Here is question 17 of 25 from Brain Fitness 101: Answers to Your Top 25 Questions.
Are there herbal and vitamin supplements that will protect my memory?
- Omega‑3 and omega‑6 fatty acids found in cold-water fish may be helpful to long term brain health.
- Folic acid may also be helpful to both cognitive function and hearing.
- Ginkgo biloba and DHEA do not appear to help your brain.
- There is still more research to be done and never dismiss the placebo effect!
Perhaps. The New England Journal of Medicine published an article debunking DHEA, a steroid precursor to testosterone and estrogen used to fight aging. The conclusion of a two-year study at the Mayo Clinic in Minnesota and University of Padua in Italy showed it did not improve strength, physical performance, or other measures of health. The studyÃ¢â‚¬â„¢s lead author, Dr. Nair said, Ã¢â‚¬Å“No beneficial effects on quality of life were observed. ThereÃ¢â‚¬â„¢s no evidence based on this study that DHEA has an antiaging effect.Ã¢â‚¬Â
Ginkgo biloba is another over-the-counter memory-enhancing supplement frequently mentioned. Yet, Paul Solomon from Williams College found Ã¢â‚¬Å“when taken following the manufacturerÃ¢â‚¬â„¢s instructions, ginkgo provides no measurable benefit in memory or related cognitive function to adults with healthy cognitive function.Ã¢â‚¬Â Nicholas Burns from the University of Adelaide, Australia found longer-term memory improved in healthy 55–79 year olds, but no other cognitive measure improved for either younger or older participants. Sarah Elsabagh from KingÃ¢â‚¬â„¢s College London found ginkgo initially improved attention and memory. However, there were no benefits after 6 weeks, suggesting that a tolerance develops quickly. Not an overwhelming endorsement.
Omega‑3 fatty acids found in cold-water fish such as mackerel, herring, salmon, and tuna look more promising. Giuliano FontaniÃ¢â‚¬â„¢s work at the University of Siena in Italy associated omega‑3 supplementation with improved attentional and physiological functions, particularly those involving complex cortical processing.
Folic acid supplementation also shows promise of protecting and improving cognitive function in older adults, according to a 2007 study published in Lancet by Jane Durga and colleagues. It may also reduce age-related decline in hearing.
What can you do right now?
- Eat a balanced diet with plenty of green leafy vegetables such as spinach, kale and collards.
- Get plenty of physical exercise.
- Stay cognitively active.
- Reduce your stress.
- And as always, talk with your doctor about any health concerns.
- Durga J, Verhoef P, Anteunis LJ, Schouten EG, Kok FJ. Effects of folic acid supplementation on hearing in older adults: a randomized, controlled trial. Ann Intern Med. 2007;146:1–9.
- Durga J, van Boxtel MP, Schouten EG, Kok FJ, Jolles J, Katan MB, Verhoef P. Effect of 3‑year folic acid supplementation on cognitive function in older adults in the FACIT trial: a randomised, double blind, controlled trial. Lancet. 2007;369:208–16.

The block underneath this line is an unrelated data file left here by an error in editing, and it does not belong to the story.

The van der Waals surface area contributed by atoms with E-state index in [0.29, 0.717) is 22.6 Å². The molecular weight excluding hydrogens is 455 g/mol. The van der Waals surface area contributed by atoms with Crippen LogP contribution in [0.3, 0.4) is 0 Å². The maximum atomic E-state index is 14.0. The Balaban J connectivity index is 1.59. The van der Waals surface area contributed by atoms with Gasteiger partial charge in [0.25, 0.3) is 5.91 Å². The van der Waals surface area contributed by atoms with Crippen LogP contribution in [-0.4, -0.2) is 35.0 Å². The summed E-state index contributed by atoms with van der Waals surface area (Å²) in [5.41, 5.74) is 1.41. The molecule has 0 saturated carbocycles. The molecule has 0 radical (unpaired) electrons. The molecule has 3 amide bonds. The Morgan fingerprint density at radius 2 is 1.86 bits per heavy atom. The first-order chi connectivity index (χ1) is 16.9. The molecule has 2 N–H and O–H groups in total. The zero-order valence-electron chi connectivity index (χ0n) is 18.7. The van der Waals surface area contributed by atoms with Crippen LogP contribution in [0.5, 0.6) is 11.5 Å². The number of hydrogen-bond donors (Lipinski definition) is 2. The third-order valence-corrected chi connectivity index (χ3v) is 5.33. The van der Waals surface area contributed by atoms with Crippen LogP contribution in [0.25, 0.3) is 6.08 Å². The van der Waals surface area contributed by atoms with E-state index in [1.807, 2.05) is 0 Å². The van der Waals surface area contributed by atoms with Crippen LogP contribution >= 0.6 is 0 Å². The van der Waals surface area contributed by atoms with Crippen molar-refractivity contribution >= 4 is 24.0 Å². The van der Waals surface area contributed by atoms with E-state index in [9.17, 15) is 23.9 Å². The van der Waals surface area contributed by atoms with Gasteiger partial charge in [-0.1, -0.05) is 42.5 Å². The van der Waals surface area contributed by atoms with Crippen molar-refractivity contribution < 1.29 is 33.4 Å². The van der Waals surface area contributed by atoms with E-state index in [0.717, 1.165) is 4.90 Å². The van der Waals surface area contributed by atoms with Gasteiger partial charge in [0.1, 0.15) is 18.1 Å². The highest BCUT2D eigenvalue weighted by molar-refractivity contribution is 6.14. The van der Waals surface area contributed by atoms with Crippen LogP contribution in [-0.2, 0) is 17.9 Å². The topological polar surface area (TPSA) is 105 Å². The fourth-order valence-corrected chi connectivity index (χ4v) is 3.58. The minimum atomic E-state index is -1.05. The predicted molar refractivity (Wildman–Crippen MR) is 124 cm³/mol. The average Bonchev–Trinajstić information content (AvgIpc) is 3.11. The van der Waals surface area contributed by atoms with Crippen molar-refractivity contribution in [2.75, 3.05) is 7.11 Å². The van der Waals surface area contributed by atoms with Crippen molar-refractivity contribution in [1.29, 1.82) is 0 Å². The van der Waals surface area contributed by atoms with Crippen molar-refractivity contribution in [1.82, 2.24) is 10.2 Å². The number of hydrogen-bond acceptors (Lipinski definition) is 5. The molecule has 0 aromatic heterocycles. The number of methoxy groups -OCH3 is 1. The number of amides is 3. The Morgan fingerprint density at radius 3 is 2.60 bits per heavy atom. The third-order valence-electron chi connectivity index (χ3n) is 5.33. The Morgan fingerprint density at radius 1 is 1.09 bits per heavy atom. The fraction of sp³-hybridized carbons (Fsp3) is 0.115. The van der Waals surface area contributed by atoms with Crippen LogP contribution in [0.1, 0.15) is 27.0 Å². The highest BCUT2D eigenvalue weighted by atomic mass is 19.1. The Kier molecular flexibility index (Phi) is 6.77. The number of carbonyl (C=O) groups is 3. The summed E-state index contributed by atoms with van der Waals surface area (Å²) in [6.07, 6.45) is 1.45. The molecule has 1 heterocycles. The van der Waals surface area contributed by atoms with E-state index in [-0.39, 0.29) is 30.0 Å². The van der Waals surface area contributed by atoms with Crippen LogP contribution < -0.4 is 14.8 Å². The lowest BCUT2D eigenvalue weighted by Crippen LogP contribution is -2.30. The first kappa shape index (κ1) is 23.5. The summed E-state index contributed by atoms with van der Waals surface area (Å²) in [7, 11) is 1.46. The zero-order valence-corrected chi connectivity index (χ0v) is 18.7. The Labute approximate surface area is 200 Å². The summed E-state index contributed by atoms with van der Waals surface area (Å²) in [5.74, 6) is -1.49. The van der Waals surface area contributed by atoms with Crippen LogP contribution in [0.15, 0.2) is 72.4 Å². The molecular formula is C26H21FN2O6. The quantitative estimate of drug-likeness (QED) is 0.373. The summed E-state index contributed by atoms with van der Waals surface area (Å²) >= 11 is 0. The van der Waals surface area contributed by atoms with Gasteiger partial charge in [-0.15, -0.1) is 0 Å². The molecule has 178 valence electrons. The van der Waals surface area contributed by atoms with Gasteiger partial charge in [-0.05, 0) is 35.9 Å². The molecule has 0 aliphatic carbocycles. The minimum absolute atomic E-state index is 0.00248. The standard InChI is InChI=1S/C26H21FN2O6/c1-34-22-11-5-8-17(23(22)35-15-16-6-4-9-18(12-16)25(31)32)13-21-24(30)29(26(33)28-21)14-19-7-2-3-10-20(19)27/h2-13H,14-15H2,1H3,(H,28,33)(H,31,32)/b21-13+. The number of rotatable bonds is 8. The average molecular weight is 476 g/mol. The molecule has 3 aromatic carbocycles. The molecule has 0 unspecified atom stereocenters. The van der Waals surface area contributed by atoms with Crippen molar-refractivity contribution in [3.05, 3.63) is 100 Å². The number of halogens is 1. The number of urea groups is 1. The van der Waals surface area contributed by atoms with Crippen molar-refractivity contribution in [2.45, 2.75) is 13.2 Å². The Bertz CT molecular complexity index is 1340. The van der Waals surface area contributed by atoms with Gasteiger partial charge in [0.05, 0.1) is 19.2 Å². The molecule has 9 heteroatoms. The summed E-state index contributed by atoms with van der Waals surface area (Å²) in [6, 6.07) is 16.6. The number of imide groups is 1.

- Fontani G, Corradeschi F, Felici A, Alfatti F, Migliorini S, Lodi L. Cognitive and physiological effects of Omega‑3 polyunsaturated fatty acid supplementation in healthy subjects. Eur J Clin Invest. 2005;35:691–9.
- Morris MC, Evans DA, Tangney CC, Bienias JL, Wilson RS. Associations of vegetable and fruit consumption with age-related cognitive change. Neurology. 2006;67:1370–1376.
- Nair KS, Rizza RA, O’Brien P, et al. DHEA in elderly women and DHEA or testosterone in elderly men. N Engl J Med. 2006;355:1647–59.
- Solomon PR, Adams F, Silver A, Zimmer J, DeVeaux R. Ginkgo for memory enhancement: a randomized controlled trial. JAMA. 2002;288:835–40.
P. Gassman M.D. says
Very useful information! Agrees with my research.
Thanks Dr. Gassman! If you come across other good articles in your research, please do let us know. Nutrition is such a difficult area in which to run good studies.
I remembered this article on brain health and nutrition on our archive — wonder if it could be of interest in this area
Eleanor, really interesting article. I know from personal experience I can feel the difference in mood and energy based on what I eat (plus exercise, stress, and sleep), but looking at the list of references in the article is impressive. I agree with the article that we need to at least consider trying more lifestyle changes that work with our bodies rather than resorting to quick fixes that may lead to other problems.
great article. i am a 55 year old male with a back injury, vegan, workout 4 times per week. i notice for myself in addition to the supplements and eating well, sleep is the most important for me. pain wears you down like joe frazier. by the end of the day, you are beat. i am in bed 9 hours, but do not sleep 9 hours, so i have to adjust my day around that. pain affects mood. also everyone around you. so i do not go by the 6 hours of sleep is enough. for me 6 hours will leave me burnt and exhausted without being able to concentrate or workout. we are all different and have different needs.
Jack M says
Which “mental enhancing” supplements can even pass through the brain-blood barrier?
Jack: good point. That’s one of the reasons why none of the supplements seem to work as advocates suggest.
Thanks for good information at a nice moment.
It really depends on how a supplement is formulated. A lot of supps on the market have ingredients that can’t pass the blood brain barrier, while there are others that are in fact effective. I think a lot of it has to marketing.